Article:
N.J. Supreme Court Makes Ruling

N.J. Supreme Court: There May Be Acceptable Circumstances To Leave Kids Alone In Car

Aug 21, 2015 (As reported by CBS New York)
Trenton, N.J.

A decision from New Jersey’s highest court might come as a surprise to many people.

Leaving your children alone in a car is not necessarily a crime.

Just last month cameras captured police breaking a window to rescue a child from a hot car while the mother mother was shopping. That child is okay, but on average 38 children die each year in hot car deaths.

And while that mother is facing charges, in some instances parents who leave their children alone while they shop might not, CBS2’s Jessica Schneider reported Friday.

Up until this week it was a pretty cut-and-dry issue — you leave your kid in the car, no matter how long or how hot or cold it is, and you will be arrested.

But now the New Jersey Supreme Court says there may be circumstances where it’s acceptable.

The question sparks great debate.

When asked if there is ever an excuse to leave kids in the car, grandparent Lou Castagno said, “I’m sure there is. There’s always circumstances.”

“No! No. I have no mercy. I’m sorry. I’m a mother of four. I have gone into the store with four kids,” Rose Mason added.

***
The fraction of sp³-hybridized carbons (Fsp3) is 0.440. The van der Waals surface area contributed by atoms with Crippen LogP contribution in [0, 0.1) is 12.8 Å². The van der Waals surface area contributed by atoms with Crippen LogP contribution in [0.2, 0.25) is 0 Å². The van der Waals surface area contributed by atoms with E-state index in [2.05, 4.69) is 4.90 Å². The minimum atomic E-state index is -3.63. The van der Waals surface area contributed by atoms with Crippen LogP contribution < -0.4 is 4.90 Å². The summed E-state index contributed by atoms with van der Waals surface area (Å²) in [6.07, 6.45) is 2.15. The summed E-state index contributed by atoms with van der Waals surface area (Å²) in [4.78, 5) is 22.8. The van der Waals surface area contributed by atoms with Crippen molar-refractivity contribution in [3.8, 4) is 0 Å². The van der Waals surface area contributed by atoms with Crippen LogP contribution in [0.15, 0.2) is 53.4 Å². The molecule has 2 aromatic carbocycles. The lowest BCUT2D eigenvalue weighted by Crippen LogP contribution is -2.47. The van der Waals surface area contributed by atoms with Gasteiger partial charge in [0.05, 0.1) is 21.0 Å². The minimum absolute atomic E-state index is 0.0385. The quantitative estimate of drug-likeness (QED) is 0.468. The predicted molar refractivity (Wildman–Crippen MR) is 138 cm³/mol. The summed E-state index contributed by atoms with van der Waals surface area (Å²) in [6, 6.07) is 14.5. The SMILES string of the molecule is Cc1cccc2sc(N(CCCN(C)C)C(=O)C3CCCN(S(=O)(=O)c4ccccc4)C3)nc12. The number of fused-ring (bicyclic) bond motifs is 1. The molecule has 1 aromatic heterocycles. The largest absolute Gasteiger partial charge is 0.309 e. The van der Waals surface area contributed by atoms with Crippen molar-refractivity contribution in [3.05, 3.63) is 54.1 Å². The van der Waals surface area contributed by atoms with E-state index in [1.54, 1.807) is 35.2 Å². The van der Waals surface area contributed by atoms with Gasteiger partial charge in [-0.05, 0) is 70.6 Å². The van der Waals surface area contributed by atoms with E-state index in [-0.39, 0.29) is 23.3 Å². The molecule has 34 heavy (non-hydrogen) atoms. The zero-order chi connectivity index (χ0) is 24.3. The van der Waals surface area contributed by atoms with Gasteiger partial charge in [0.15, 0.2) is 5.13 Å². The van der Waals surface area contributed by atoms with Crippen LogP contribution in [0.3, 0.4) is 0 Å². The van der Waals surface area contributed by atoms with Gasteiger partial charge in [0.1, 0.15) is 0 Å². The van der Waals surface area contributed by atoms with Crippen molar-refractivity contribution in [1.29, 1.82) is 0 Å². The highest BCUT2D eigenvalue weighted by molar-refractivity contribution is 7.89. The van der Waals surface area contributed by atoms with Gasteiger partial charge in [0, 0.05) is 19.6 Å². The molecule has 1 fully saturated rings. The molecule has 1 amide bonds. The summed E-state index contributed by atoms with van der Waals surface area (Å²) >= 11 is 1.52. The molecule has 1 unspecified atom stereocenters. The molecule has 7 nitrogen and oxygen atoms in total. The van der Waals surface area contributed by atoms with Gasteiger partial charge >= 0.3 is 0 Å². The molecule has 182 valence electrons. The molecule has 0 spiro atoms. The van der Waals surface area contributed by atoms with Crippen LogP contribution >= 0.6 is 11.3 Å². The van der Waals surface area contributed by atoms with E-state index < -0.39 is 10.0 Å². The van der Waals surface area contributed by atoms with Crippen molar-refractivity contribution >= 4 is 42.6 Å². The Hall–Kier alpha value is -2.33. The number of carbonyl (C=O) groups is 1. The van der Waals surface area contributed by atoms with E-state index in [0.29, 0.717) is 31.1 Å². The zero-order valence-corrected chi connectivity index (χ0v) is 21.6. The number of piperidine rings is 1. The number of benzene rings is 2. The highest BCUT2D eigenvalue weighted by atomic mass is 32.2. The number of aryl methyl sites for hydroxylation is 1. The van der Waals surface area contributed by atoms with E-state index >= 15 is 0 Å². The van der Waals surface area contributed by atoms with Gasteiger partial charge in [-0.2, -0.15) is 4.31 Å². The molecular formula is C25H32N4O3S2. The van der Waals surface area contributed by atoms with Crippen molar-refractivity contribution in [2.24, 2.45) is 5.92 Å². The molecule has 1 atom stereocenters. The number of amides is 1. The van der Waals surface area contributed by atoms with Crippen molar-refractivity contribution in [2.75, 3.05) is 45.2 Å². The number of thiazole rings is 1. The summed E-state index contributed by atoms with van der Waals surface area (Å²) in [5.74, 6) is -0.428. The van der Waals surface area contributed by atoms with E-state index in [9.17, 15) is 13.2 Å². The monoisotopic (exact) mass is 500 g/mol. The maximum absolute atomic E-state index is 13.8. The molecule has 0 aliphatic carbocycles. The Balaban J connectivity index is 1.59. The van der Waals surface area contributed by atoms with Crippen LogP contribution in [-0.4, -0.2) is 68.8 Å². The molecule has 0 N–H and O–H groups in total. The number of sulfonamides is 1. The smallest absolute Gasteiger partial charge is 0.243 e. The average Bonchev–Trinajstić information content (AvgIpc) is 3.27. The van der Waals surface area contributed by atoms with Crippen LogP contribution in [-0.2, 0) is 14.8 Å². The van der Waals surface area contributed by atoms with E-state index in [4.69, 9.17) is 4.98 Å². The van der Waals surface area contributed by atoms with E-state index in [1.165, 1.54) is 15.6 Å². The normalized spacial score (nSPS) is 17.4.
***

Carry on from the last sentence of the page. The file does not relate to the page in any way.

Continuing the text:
One New Jersey mother has been in a six-year court battle because she left her 19-month-old daughter in the car while she ran into a Dollar Tree store in South Plainfield for five minutes.

The car was running, locked and climate controlled.

But that was no excuse, until now.

Attorney Donny Epstein represented the mother in court. She remains anonymous.

“It was good weather. It was a sleeping child in the backseat of a locked door. The car was right in front of the store where she went. She’s never said that this was a good idea, or a good parenting decision. The question is a one-off, an aberration, should that be viewed as child abuse?” Epstein said.

The mother was in the state’s registry as a child abuser, but now she has the chance to wipe her record clean.

The New Jersey Supreme Court ruled in its opinion, “…whether a parent’s conduct is negligent or grossly negligent requires an evaluation of the totality of the circumstances….through a hearing.”

Now that mother will plead her case to a judge and see if her excuse holds weight, although many parents say it doesn’t.

It’s still a long process for the woman to clear her name. She has to go through a hearing with a judge, who will make the final decision if that child abuse label should be erased or remain.

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